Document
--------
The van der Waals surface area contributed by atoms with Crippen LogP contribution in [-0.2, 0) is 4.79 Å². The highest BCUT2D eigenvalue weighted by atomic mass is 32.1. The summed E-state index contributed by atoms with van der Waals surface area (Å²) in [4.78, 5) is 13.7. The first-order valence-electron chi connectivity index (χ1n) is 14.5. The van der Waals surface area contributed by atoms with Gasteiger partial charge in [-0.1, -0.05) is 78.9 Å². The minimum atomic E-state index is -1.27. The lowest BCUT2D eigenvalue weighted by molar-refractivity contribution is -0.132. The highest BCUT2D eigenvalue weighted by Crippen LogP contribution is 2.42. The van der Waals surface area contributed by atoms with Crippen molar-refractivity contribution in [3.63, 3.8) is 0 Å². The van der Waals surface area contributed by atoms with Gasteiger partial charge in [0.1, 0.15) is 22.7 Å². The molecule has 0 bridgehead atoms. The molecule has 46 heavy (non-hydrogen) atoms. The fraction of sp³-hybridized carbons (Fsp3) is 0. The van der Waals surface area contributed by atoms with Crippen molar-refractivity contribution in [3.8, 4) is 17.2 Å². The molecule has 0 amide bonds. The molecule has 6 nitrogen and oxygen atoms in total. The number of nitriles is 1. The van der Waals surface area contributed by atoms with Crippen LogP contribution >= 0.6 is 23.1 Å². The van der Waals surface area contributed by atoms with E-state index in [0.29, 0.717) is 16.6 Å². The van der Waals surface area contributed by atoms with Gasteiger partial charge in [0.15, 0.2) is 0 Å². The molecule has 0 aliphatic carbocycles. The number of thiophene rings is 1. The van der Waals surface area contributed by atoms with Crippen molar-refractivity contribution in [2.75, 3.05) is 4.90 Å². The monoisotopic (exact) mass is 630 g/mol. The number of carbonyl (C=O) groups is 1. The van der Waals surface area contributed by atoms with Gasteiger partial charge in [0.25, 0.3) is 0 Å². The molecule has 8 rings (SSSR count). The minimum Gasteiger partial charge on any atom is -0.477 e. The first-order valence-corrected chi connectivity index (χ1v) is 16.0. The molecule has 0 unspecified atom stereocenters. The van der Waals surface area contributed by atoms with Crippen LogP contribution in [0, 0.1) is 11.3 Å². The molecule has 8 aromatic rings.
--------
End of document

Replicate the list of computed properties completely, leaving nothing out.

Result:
The van der Waals surface area contributed by atoms with Crippen LogP contribution in [-0.2, 0) is 4.79 Å². The highest BCUT2D eigenvalue weighted by atomic mass is 32.1. The summed E-state index contributed by atoms with van der Waals surface area (Å²) in [4.78, 5) is 13.7. The first-order valence-electron chi connectivity index (χ1n) is 14.5. The van der Waals surface area contributed by atoms with Gasteiger partial charge in [-0.1, -0.05) is 78.9 Å². The minimum atomic E-state index is -1.27. The lowest BCUT2D eigenvalue weighted by molar-refractivity contribution is -0.132. The highest BCUT2D eigenvalue weighted by Crippen LogP contribution is 2.42. The van der Waals surface area contributed by atoms with Crippen molar-refractivity contribution in [3.63, 3.8) is 0 Å². The van der Waals surface area contributed by atoms with Gasteiger partial charge in [0.1, 0.15) is 22.7 Å². The molecule has 0 bridgehead atoms. The molecule has 46 heavy (non-hydrogen) atoms. The fraction of sp³-hybridized carbons (Fsp3) is 0. The van der Waals surface area contributed by atoms with Crippen molar-refractivity contribution in [3.8, 4) is 17.2 Å². The molecule has 0 amide bonds. The molecule has 6 nitrogen and oxygen atoms in total. The number of nitriles is 1. The van der Waals surface area contributed by atoms with Crippen LogP contribution >= 0.6 is 23.1 Å². The van der Waals surface area contributed by atoms with E-state index in [0.29, 0.717) is 16.6 Å². The van der Waals surface area contributed by atoms with Gasteiger partial charge in [0.15, 0.2) is 0 Å². The molecule has 0 aliphatic carbocycles. The number of thiophene rings is 1. The van der Waals surface area contributed by atoms with Crippen molar-refractivity contribution in [2.75, 3.05) is 4.90 Å². The monoisotopic (exact) mass is 630 g/mol. The number of carbonyl (C=O) groups is 1. The van der Waals surface area contributed by atoms with Gasteiger partial charge in [0.25, 0.3) is 0 Å². The molecule has 8 rings (SSSR count). The minimum Gasteiger partial charge on any atom is -0.477 e. The first-order valence-corrected chi connectivity index (χ1v) is 16.0. The molecule has 0 unspecified atom stereocenters. The van der Waals surface area contributed by atoms with Crippen LogP contribution in [0, 0.1) is 11.3 Å². The molecule has 8 aromatic rings.